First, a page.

By 1861 the family had moved to London. The 1861 census on Shoreditch lists son Robert, a shoemaker, as the Head, aged 31, his wife Elizabeth (BROWN) also 31, and his mother, a nurse, aged 72. Ann is described somewhat confusingly as Robert’s mother-in-law, and her surname is rendered ‘Aleters’; she is also said to have been born in Norwich. After an eventful life, Ann died of bronchial exhaustion the 24th of October 1868 in Hackney, London, aged 78. She is referred to as Ann ALDIS, the widow of Horace (sic) ALDIS, a boot manufacturer; and she was still living, apparently, with son Robert who was present at her death. Of the three children of Horace and Ann who survived infancy, Horatio who became Horace is the main focus of this narrative, and his life and career from 1842 will be detailed shortly. Robert married Elizabeth BROWN on the 16th of August 1852 at the Norwich Registry Office. Both were aged 22, single, and made a mark. He was a butcher, son of Horace(sic) ALDIS, rope-maker, while Elizabeth was a shoebinder, daughter of Samuel BROWN, a weaver. By 1871 Robert and Elizabeth have Margaret, aged 4, a visitor from Norwich, living with them; and in 1881, as Margaret TRIPP, aged 14, she is still with them. We believe her to be the Margaret TRIPP who married in 1890 in London, her father being Alfred TRIPP, brother of William TRIPP who married Robert’s sister Harriet in Hackney on the 19th of June 1853. The marriage was witnessed by John ALDERSON, Harriet’s half-brother, and his wife Mary Ann (MIDDLETON). William TRIPP, a shoemaker, was a widower, son of William TRIPP, also a shoemaker, while dressmaker Harriet ALDIS, a minor, was the daughter of Horatio ALDIS, a twine spinner. In the 1861 census on St. Leonards Shoreditch, William is aged 32 (so born c.1829), still a shoemaker, with wife Harriet, aged 26, their daughter Elizabeth, aged 8, and Sophia TRIPP, born 1850 and aged 10, the daughter of William’s first wife, Sophia DENNY, who died in 1852. Possibly there was a connection between this TRIPP family and the Elizabeth TRIPP (1770-1848) who married Francis ALDIS; if there is, however, it is beyond the scope of this enquiry.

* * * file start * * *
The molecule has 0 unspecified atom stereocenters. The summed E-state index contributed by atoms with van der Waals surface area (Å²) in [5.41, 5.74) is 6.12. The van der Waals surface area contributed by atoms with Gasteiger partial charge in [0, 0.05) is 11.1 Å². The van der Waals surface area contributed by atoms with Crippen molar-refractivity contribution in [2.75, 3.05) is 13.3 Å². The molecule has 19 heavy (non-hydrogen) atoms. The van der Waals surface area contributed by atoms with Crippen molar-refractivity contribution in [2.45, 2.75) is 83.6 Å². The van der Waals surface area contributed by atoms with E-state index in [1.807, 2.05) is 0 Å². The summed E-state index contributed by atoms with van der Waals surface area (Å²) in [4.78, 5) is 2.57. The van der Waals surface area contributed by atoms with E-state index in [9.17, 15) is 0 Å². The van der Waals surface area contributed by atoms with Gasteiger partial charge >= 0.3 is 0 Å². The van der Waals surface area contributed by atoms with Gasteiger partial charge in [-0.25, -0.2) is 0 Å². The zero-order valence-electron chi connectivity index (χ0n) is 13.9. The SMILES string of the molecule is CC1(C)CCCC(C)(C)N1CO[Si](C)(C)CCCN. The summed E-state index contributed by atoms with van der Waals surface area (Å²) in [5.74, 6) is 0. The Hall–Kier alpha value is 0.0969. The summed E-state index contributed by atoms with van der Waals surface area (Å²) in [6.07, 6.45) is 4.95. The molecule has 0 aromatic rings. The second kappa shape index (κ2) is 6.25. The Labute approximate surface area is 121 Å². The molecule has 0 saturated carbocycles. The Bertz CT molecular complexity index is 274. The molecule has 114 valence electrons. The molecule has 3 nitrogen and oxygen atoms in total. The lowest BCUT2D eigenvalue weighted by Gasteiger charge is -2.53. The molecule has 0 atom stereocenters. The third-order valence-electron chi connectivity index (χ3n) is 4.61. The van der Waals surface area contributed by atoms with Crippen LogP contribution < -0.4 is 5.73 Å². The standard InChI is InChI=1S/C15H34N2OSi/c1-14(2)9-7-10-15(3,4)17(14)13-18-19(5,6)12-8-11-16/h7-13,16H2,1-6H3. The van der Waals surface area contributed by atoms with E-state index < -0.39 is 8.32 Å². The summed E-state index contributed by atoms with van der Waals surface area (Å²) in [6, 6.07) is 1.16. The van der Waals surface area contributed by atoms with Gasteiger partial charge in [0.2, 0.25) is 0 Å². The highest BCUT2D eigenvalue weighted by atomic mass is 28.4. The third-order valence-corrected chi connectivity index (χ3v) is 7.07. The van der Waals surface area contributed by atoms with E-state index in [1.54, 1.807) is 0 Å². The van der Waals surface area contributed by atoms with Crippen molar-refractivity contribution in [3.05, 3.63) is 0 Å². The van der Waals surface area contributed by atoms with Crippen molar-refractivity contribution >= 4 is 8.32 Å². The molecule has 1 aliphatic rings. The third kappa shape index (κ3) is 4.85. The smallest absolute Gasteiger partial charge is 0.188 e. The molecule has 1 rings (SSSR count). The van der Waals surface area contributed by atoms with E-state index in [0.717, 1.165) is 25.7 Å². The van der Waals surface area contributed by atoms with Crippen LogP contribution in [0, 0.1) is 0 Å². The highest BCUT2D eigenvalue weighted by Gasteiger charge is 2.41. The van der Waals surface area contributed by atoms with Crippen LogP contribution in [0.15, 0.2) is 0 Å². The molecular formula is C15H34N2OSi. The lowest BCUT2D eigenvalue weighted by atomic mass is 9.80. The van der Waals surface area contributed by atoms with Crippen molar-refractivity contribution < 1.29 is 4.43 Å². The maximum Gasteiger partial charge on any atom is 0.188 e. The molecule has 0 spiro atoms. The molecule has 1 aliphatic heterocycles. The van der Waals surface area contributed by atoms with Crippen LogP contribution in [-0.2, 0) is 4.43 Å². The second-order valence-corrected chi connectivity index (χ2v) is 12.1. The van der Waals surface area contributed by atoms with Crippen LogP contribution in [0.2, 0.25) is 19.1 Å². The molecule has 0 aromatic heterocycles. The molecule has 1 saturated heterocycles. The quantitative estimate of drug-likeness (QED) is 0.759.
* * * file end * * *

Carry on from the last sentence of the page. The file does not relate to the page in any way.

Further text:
Of the two sons of James ALDERSON and Ann BAXTER the second, William, as already noted, died in infancy. Their first son, John, born in 1818 in Norwich All Saints, married Mary Ann MIDDLETON the 10th of December 1839 in Norwich St. Stephen. Mary Ann, born in Cromer Norfolk in 1822, daughter of Matthew MIDDLETON, was under-age at marriage and signed the register. The marriage was witnessed by Maria WISEMAN. Now Ann BAXTER’s elder sister, Elizabeth, married Matthew WISEMAN in 1810 at Ashwellthorpe. If Maria WISEMAN was Matthew’s sister, or even mother, then there would have been a close family relationship between her and Ann’s son. We know that John and Mary Ann moved to London since they appear in the 1851 census on Bow. They had several sons, John who died in 1842 in Norwich St. Stephen, James born in 1842 in Norwich St. Stephen, Robert born and died 1850 in London, John born 1852 in London, Edward born 1856 and died 1857 in London, Horatio born 1858 and died 1809 in West Ham, and George born 1865 in London (alive 1911), and all named Kemp ALDERSON in memory of their great-grandmother, Honour KEMP. By 1871, and possibly earlier, John Alderson & Sons was an established rope and twine manufacturer with a factory in Marshgate Lane, Stratford.